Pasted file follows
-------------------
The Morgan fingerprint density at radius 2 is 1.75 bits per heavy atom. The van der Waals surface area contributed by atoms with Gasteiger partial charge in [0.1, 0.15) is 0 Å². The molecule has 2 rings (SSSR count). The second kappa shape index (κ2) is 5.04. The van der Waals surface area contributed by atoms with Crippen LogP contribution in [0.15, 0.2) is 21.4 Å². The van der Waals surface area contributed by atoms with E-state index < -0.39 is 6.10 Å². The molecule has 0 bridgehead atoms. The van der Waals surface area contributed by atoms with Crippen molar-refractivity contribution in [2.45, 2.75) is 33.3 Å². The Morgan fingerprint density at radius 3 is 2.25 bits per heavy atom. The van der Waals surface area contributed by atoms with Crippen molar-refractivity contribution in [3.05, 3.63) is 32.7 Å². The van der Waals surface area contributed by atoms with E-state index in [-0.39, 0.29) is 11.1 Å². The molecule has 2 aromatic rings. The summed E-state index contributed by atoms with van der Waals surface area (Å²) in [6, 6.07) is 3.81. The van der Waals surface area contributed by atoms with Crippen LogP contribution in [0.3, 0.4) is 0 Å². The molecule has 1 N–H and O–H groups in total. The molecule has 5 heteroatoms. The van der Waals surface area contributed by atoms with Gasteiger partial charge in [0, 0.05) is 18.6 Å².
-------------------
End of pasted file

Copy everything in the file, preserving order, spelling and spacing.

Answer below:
The Morgan fingerprint density at radius 2 is 1.75 bits per heavy atom. The van der Waals surface area contributed by atoms with Gasteiger partial charge in [0.1, 0.15) is 0 Å². The molecule has 2 rings (SSSR count). The second kappa shape index (κ2) is 5.04. The van der Waals surface area contributed by atoms with Crippen LogP contribution in [0.15, 0.2) is 21.4 Å². The van der Waals surface area contributed by atoms with E-state index < -0.39 is 6.10 Å². The molecule has 0 bridgehead atoms. The van der Waals surface area contributed by atoms with Crippen molar-refractivity contribution in [2.45, 2.75) is 33.3 Å². The Morgan fingerprint density at radius 3 is 2.25 bits per heavy atom. The van der Waals surface area contributed by atoms with Crippen molar-refractivity contribution in [3.05, 3.63) is 32.7 Å². The van der Waals surface area contributed by atoms with E-state index in [-0.39, 0.29) is 11.1 Å². The molecule has 2 aromatic rings. The summed E-state index contributed by atoms with van der Waals surface area (Å²) in [6, 6.07) is 3.81. The van der Waals surface area contributed by atoms with Crippen LogP contribution in [0.3, 0.4) is 0 Å². The molecule has 1 N–H and O–H groups in total. The molecule has 5 heteroatoms. The van der Waals surface area contributed by atoms with Gasteiger partial charge in [0, 0.05) is 18.6 Å².